In Modena in February 1831, Enrico Misley, a lawyer and son of a university professor, at the head of a group of Carbonari revolutionaries, approached Duke Francesco of Modena with the idea of causing a revolution in Modena, and in Piedmont. Misley tried to persude the Duke that he could, in the confusion, take the throne of Piedmont. Francesco liked the sound of the idea, but realised that the Austrians wouldn’t stand for it. Francesco arrested Misley, whose followers rebelled anyway. In the confusion Francesco fled (as did the Duchess of Parma, the state next door, Marie Louise).
Across the border in the northern Papal States, middle class liberals in the cities of Bologna, Perugia and Ancona decided to throw off the rule of the Pope. During the Napoleonic era these middle class men had enjoyed quite a lot of power in their cities. In 1815 when the Pope’s rule had been restored they lost this power. They resented the rule of the Cardinals appointed by the Pope. 1831 looked, to these liberal reformers, like an opportunity to claim independence from the Papacy in Rome.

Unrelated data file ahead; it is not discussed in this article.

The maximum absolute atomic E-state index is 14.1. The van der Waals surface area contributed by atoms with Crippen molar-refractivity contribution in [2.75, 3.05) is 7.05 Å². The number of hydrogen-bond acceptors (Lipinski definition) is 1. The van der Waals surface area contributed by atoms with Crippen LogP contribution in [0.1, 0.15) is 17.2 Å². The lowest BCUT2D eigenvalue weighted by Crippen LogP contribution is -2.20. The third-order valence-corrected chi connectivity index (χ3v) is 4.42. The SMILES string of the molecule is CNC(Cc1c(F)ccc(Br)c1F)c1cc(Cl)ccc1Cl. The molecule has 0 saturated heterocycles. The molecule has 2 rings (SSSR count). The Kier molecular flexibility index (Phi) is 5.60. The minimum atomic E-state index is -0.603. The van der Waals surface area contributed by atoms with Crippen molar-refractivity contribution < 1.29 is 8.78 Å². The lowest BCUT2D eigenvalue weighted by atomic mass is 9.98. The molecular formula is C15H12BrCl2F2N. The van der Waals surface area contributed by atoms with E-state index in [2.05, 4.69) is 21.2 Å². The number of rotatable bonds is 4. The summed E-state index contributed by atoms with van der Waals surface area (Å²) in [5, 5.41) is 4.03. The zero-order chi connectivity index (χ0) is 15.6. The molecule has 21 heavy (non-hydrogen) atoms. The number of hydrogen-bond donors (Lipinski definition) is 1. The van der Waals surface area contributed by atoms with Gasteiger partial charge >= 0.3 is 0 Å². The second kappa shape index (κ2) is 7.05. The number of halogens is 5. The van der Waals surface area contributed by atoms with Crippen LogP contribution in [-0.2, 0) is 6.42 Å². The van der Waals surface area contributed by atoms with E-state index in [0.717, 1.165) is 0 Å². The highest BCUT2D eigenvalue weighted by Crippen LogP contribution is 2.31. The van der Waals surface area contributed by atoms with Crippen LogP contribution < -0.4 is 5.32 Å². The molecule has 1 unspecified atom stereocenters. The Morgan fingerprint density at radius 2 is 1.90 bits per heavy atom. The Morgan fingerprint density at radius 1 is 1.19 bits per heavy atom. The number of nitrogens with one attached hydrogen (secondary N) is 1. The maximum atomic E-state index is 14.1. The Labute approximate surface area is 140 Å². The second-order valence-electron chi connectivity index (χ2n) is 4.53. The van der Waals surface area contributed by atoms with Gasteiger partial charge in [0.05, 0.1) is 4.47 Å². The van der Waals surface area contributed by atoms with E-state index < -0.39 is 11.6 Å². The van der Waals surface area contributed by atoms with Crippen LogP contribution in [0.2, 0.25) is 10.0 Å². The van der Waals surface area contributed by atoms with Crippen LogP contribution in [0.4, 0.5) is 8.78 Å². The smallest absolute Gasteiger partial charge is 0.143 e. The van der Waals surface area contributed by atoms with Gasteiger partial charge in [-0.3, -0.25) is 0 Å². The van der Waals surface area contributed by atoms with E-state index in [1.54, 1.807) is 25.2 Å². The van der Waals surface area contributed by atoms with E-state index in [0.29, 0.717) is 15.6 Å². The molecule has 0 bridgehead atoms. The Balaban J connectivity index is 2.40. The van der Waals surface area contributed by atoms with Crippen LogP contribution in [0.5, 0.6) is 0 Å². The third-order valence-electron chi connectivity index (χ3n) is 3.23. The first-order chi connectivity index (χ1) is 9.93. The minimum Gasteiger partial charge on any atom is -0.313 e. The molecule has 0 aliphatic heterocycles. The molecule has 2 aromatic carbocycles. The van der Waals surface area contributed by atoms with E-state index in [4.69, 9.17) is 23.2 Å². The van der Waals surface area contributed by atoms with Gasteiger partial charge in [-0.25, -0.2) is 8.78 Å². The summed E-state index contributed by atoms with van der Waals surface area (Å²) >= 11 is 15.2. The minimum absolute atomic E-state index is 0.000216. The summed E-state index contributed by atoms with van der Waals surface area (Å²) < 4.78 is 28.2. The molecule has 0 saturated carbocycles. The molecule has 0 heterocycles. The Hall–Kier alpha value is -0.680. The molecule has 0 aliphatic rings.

Here’s an extract from a declaration made by the rebels in Bologna on February 8th 1831:
Article 1 – The TEMPORAL power of the Roman Pontiff over this city and province is legally at an end for ever.
Article 2 – A general assembly of the people is summoned to choose deputies who will form a new government
Article 3 – This will soon be explained in more detail when other nearby cities have joined us and we know how many deputies are to be elected. A legal national representation will then come into existence.